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Football family mourns Nigeria, IICC legend Taiwo Ogunjobi

By Gowon Akpodonor
12 February 2019   |   3:54 am
Nigerians were given a rude awakening yesterday morning when the demise of former IICC Shooting Stars Captain, Taiwo Ogunjobi was broken by members of his family. The retired national team central defender, whose last public outing was at the Oshogbo Stadium.....


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Nigerians were given a rude awakening yesterday morning when the demise of former IICC Shooting Stars Captain, Taiwo Ogunjobi was broken by members of his family. The retired national team central defender, whose last public outing was at the Oshogbo Stadium, where he went to watch a Nigerian Professional Football League (NPFL) match between Remo Stars and MFM of Lagos on Wednesday last week, was the chairman of Osun State FA before his demise. He died at the University College Hospital (UCH), Ibadan after a brief illness. He was 66 years old.His absence at the 2019 Osun State Sports Award on Sunday caused anxiety among sports lovers in the state, but nobody knew the forces that stopped him from the event.

Ogunjobi is most remembered for his role as the General Secretary of the NFF from 2002 to 2005 when he ran the secretariat during the regime of Ibrahim Galadima as NFF president. He was a casualty of the intrigue that followed the 2005 NFF elections, which was cancelled after Galadima had been declared re-elected by the electoral body.

He later reappeared as a member of the board after the re-run polls that brought Sani Lulu as NFF president. He was a member of the NFF board and technical committee chairman in the Lulu administration, but lost his position when the principal officers of the board, including Lulu, vice president, Amanze Uchegbulam and Secretary General, Bolaji Ojo-Oba, were sacked by the Federal Government following Nigeria’s poor outing at the South Africa 2010 World Cup.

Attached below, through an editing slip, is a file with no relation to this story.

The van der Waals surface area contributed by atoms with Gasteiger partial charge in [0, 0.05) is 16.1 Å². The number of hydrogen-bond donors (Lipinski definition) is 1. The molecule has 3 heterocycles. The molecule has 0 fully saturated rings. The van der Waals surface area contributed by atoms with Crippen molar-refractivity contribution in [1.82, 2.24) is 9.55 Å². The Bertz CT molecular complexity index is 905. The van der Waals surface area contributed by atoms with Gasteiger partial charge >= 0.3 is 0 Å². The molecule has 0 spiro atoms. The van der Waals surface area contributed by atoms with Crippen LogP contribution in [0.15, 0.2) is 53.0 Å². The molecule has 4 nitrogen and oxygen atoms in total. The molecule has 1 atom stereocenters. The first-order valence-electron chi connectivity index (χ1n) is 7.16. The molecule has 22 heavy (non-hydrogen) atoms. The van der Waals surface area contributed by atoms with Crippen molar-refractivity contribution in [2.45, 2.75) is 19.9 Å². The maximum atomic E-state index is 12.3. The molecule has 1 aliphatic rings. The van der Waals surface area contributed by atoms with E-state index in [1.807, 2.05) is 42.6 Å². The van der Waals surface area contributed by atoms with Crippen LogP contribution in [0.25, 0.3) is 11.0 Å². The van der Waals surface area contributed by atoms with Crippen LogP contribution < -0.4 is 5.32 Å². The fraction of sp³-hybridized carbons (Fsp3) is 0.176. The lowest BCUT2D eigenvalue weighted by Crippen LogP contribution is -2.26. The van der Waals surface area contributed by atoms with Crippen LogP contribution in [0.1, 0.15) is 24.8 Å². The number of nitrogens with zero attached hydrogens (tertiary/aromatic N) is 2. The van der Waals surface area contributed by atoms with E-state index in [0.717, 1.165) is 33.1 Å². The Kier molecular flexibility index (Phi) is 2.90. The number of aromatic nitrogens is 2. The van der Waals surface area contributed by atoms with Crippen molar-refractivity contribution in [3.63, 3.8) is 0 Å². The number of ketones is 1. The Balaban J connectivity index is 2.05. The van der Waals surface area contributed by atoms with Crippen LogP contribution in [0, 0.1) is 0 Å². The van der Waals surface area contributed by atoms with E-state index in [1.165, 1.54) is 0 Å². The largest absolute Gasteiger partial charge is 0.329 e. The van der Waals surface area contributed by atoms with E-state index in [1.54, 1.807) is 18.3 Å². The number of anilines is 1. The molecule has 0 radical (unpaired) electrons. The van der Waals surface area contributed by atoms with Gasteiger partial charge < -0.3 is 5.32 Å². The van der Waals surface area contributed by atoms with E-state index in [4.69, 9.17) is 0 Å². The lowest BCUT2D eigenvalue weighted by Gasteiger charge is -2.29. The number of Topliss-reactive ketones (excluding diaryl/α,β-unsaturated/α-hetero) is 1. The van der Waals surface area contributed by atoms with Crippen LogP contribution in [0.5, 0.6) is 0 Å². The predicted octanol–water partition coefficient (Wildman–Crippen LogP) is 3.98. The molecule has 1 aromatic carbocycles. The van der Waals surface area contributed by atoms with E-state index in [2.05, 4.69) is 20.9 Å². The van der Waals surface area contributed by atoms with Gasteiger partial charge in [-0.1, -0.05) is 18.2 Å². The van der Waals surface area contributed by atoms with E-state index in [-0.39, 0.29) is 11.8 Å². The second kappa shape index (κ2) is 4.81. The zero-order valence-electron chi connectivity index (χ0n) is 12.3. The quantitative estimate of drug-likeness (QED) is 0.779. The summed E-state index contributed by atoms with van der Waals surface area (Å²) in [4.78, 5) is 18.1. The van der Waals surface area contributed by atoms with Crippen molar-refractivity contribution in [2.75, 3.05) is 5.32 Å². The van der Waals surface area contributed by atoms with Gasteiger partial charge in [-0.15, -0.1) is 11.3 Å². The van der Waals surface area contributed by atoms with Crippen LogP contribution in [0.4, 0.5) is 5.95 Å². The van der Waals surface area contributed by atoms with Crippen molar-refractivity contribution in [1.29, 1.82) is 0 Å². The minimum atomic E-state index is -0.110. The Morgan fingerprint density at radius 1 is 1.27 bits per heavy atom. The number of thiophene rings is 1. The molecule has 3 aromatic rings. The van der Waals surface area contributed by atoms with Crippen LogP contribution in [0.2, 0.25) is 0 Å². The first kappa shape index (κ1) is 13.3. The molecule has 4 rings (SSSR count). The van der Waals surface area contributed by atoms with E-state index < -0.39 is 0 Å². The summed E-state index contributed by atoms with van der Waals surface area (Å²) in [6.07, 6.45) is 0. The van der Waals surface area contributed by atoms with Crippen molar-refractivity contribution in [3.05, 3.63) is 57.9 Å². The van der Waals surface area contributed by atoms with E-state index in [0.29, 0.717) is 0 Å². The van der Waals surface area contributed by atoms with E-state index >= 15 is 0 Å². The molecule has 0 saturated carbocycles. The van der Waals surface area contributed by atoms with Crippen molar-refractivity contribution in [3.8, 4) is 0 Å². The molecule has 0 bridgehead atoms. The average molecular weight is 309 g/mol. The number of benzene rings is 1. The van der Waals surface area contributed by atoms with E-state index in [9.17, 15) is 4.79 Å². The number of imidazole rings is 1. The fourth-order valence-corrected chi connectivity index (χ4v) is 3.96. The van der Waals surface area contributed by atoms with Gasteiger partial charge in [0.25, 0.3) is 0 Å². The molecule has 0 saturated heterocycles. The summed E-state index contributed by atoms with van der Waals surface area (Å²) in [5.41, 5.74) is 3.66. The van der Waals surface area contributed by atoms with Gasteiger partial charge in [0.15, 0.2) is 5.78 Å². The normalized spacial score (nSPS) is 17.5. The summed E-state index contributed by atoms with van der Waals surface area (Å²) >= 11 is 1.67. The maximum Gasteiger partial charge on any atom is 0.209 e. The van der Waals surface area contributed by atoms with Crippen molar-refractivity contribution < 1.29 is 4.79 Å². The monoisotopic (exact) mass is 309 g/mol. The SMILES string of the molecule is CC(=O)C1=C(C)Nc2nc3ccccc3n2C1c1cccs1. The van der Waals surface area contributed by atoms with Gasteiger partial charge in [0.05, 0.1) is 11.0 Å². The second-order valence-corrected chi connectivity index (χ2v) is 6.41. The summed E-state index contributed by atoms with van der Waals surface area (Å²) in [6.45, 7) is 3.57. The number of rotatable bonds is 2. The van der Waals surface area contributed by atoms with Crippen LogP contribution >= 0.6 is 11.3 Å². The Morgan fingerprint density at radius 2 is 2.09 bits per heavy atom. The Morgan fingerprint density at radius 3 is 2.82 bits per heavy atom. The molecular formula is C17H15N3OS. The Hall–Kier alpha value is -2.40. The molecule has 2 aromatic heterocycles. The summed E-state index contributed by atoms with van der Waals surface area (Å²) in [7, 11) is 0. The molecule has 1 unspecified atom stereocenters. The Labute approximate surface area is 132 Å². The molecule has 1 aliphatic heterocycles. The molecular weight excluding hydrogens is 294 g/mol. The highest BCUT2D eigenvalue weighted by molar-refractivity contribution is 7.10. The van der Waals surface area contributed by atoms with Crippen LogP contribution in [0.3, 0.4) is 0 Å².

Before his death, Ogunjobi tried twice unsuccessfully to get back into the NFF board as president, but on the two occasions he lost to the incumbent Amaju Pinnick, first in Warri in 2014 and later in Katsina last year. Apart from his sterling role as a member of the NFF board, Ogunjobi played a prominent role in the development of Nigeria’s club football. An ebullient and respected football administrator, Ogunjobi captained the first set of Nigerian academicals to defeat the Ghanaian academicals in the early 1970s and was a key member of then IICC Shooting Stars FC of Ibadan before he travelled to the United States of America for further studies. This was the reason he was not part of the IICC’s Africa Cup Winners Cup –winning squad of 1976.

He returned to Nigeria a few years later, and was a member of the young Green Eagles’ squad that Chief Adegboye Onigbinde coached to win the silver medals of the 1984 Africa Cup of Nations in Cote d’Ivoire. From his days as General manager/Chairman of Shooting Stars Sports Club (3SC) under the military administration of late General Abdulkareem Adisa, to his tenure as NFA scribe, the late Ogunjobi was able to prove his worth as an accomplished sports administrator, leader, great motivator and mobiliser, as well as excellent manager of men and materials.

Known by his friends as “Skippo,” he was the captain of the former IICC Shooting Stars that dominated the Nigerian football scene in the late 1970s and early 1980s and won two continental championships. The Ibadan-based football club is now known as the 3SC Football Club.He featured as a player for Shooting Stars when the club was called WNDC. He later captained the club to the final of the then Africa Cup of Champions (now CAF Champions League) in 1984. He captained the first set of Nigerian academicals to defeat the Ghanaian academicals in the early 1970s. He later travelled to the United States of America for further studies.His impressive display for Shooting Stars in 1984 earned him a call up to the national team.